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How is 0 defined?

According to Peano's axioms zero is the number which is not the successor of a number. For each natural m, addition by n is defined by induction on n: m+0 := m, m+(n') := (m+n)' here the symbol ' ...
Jo Wehler's user avatar
  • 34.5k
25 votes

How can we overcome the challenge of the anti statistical philosopher?

We will suppose for the sake of argument that there do exist an infinite number of parallel universes. The question then becomes "Which universe are we in?". We observed these events, so we ...
Ray's user avatar
  • 1,352
24 votes

Why is 2 considered a prime number?

Why is 2 considered a prime number? This is really a question of terminology. The current notion of an integer that is unrepresentable by a product of other integers is given the name "prime number," ...
Challenger5's user avatar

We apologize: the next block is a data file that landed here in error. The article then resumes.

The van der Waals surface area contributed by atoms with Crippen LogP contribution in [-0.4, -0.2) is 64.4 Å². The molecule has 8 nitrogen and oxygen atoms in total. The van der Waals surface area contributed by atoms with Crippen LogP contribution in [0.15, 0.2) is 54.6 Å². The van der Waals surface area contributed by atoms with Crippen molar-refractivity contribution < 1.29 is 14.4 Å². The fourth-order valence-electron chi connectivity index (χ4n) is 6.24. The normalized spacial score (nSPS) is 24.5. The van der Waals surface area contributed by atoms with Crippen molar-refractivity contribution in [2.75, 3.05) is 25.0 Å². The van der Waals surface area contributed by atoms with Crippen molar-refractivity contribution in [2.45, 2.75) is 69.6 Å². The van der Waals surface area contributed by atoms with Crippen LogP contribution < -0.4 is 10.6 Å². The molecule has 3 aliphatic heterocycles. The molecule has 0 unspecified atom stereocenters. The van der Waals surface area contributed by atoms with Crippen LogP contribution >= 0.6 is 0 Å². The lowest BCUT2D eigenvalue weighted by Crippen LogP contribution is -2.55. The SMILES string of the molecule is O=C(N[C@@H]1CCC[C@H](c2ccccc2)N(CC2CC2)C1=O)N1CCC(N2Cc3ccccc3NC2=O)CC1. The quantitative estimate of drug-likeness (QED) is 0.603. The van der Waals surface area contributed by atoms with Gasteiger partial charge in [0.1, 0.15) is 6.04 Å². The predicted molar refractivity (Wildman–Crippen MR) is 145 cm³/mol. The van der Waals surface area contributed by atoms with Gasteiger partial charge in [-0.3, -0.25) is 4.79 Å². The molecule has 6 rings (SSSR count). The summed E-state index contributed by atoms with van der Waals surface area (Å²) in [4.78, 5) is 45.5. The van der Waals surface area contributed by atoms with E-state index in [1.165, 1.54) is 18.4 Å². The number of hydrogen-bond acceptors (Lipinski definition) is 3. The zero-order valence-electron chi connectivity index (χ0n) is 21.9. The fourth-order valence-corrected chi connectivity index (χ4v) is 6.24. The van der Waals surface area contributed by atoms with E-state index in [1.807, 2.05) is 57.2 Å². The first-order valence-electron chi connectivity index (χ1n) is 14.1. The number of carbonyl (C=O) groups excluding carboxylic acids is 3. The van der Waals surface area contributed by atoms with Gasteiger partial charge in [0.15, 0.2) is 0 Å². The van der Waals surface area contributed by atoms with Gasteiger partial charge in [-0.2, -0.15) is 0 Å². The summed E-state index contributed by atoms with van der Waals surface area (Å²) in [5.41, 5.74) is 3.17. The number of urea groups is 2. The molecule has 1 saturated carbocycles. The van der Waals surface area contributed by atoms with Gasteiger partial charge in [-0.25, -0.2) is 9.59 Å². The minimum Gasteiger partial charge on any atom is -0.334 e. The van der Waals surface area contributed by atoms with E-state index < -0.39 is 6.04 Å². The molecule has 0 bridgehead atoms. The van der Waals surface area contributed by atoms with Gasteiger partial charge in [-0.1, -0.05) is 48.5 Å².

• 1,157
24 votes
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Is the surprising applicability of mathematics to the physical world a brute fact, or something crying out for a theistic explanation?

The biggest issue seems to be that Craig implies that mathematics is entirely disconnected from the physical world. But maths emerged from our understanding of physical world. We saw that when you put ...
NotThatGuy's user avatar
  • 10.9k
23 votes

How is 0 defined?

In broader mathematics, the defining property of 0 is that it's the additive identity — that is, adding zero to another number doesn't change that number. This isn't inherent in the Peano axioms. The ...